by The Examiner Editorial Board
Score one for Dianne Feinstein and Abraham Lincoln.
The names of these two political leaders will remain affixed to our local public schools for many years to come. But the San Francisco Unified School District commissioners who gained national infamy for their bumbling efforts to strip the names of leaders like Feinstein and Lincoln from local schools have now been relieved of their own relevance in The City’s school system.
These commissioners sought to rewrite history. Instead, they made history by inspiring voters to toss them out of office. On Tuesday, San Franciscans voted overwhelmingly to oust commissioners Alison Collins, Gabriela López and Fauuga Moliga from the school board. Early results showed over 70% of voters supporting the recall of all three.
The resounding verdict came after two years of scandalous political stunts by the commissioners, who turned the school board into a national laughingstock through their cringeworthy and out-of-touch performative activism. It’s likely voters would have tossed out the entire school board if they could have, but existing rules meant only three commissioners were eligible for recall.
Much will be written about the meaning of the movement to remove the three commissioners from their posts. Some pundits will wonder whether San Francisco has taken a conservative turn. Other critics may rue the effect of large checks from tech figures who used their billionaire wealth to allegedly perpetrate a Republican coup in a bastion of progressivism.
But it all boils down to a simple fact: The commissioners failed to do the jobs they were elected to do, ignoring warning signs from parents who ultimately made their voices heard loud and clear at the ballot box. The recall election results do not represent an ideological shift as much as they represent an affirmation of the power of voters to hold their leaders accountable.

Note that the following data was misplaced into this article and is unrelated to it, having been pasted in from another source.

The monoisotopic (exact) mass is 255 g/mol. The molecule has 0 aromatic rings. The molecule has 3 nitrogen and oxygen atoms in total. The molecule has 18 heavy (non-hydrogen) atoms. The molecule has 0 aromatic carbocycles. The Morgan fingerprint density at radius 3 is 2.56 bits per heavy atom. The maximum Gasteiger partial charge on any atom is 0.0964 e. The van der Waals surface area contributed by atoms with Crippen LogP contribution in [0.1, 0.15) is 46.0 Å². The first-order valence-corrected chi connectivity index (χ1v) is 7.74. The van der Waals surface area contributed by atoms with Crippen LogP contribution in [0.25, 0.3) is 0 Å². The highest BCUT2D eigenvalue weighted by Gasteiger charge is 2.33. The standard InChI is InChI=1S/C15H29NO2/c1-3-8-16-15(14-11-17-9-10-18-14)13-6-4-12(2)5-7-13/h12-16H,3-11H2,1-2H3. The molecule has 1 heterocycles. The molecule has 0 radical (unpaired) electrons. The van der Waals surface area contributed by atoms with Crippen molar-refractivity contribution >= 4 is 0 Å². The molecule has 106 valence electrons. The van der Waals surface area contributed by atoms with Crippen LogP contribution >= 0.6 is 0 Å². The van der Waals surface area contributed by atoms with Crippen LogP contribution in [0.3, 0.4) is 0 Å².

Collins, López and Moliga should have focused their energy on getting children back into the classroom, tackling the school district’s major budget deficit and addressing the issue of declining enrollment. Instead, they chose to get attention by attacking Honest Abe and performing cheap stunts for an audience of Twitter radicals. Collins’ anti-Asian tweets and $87 million lawsuit against the school district also helped throw the discontent into overdrive, ensuring an energetic recall effort.
Now, San Francisco voters have spoken.
There’s much to dislike about a recall system that allows a sliver of the voting population, aided by billionaire money, to throw out the results of the last election in a low-turnout contest less than a year before the next one. Our recall system needs reform to prevent costly, time-wasting schemes to eternally relitigate elections.
Yet these arrogant and recalcitrant commissioners – only one of whom, Moliga, ever expressed any remorse for his actions – brought this situation upon themselves. If they had done a good job of focusing on their core duties and addressing parent concerns, they probably would have survived the blowback to their silly radical stunts. Instead, their inadequacy and incompetence inspired a wave of discontent that swept them out of office. They lost fair and square in a recall election initiated by two frustrated parents, Siva Raj and Autumn Looijen, who felt they had no other option.
It’s too late for Collins, López and Moliga, but other local elected officials should heed the clear message The City’s voters just sent. San Francisco is an idealistic, liberal and progressive city, but voters here expect their leaders to do their jobs – and may go to extremes to hold accountable those leaders who smugly refuse to uphold their responsibilities.